One tool enables another enables new features blog home

Posted Sunday, 24-Apr-2022 by Ingo Karkat

Just three weeks ago, I had created a git lgtagged extension as part of an investigation into a compatibility bug in AWK. Now, as I was working on update alerting of third-party Git repositories in the shared parts of my home directory, I realized that I could quickly build a notification for tagged checkouts with that.

a bit of background

I share and synchronize configuration and common tool parts of my home directory. For my own repositories, I already had a git wips (works-in-progress) command that would alert me about uncommitted changes, commits that had not yet been pushed to the GitHub clone, or active feature branches. My work involves a lot of switching between projects and side quests (as previous articles have tried to show), so in the past it happened a lot that I forgot about an active project because I got sidetracked. The reporting of unfinished work in various forms during the synchronization that I perform regularly (up to several times during the day) has helped tremendously with that.

But I did not have a good mechanism for open source projects that I have checked out from other authors on GitHub. Updates of those only happened rarely (e.g. when checking to see if there were any fixes after encountering a problem with it or sending an enhancement). For all the merits of never touch a running system, I felt that more frequent updates would be beneficial — I get notified about system updates (from the package manager and other ecosystems like Python and Node.js) on all of my systems (and those of my family members), and install them as soon as possible.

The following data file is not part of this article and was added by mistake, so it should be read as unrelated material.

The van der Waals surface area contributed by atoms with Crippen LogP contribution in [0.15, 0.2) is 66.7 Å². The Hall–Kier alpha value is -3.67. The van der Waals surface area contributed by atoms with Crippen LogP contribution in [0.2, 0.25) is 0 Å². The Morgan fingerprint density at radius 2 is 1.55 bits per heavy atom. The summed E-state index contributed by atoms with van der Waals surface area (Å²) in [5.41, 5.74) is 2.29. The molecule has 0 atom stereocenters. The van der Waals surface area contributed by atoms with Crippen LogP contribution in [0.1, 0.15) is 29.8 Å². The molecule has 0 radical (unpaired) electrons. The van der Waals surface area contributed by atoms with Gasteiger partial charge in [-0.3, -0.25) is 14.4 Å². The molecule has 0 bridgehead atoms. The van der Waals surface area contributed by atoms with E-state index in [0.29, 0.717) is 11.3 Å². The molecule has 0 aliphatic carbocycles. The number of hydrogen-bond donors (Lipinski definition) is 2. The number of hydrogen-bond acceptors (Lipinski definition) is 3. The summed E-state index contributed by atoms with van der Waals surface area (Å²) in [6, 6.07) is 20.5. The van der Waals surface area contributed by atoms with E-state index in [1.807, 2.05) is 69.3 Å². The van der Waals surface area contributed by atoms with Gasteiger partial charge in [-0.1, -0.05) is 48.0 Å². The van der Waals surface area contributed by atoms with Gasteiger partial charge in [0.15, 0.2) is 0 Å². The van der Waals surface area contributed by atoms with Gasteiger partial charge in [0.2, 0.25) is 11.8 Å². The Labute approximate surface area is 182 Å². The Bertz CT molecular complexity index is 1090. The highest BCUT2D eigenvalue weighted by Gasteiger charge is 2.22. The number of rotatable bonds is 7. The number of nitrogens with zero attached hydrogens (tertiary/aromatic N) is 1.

branches

If my working copy is simply following a branch in upstream (typically master or stable), a notification is easy to obtain:

if git existsremote upstream && git remotebr upstream >/dev/null 2>&1; then
    git uinlgn
fi

The condition ensures that there's a remote called upstream (I always check out Git repositories that don't belong to me as upstream, so that I can be sure that a remote named origin (the default name) belongs to me; this is facilitated by my git uclone alias.) Furthermore, there needs to be a corresponding upstream branch. Finally, git uinlgn does logging in the one-line format (lg) without an additional commit (n) of commits that already exist in upstream (u) but not yet in the local branch (in).

The actual code adds some usability embellishments (also through home-grown tools) by truncating an overly long list of commits and adding an introductory comment. One variable is concerned with color output, and as the work-in-progress checks are run sequentially and should stop if one kind of unfinished work has been found, it exits in case of found commits:

if git existsremote upstream && git remotebr upstream >/dev/null 2>&1 && \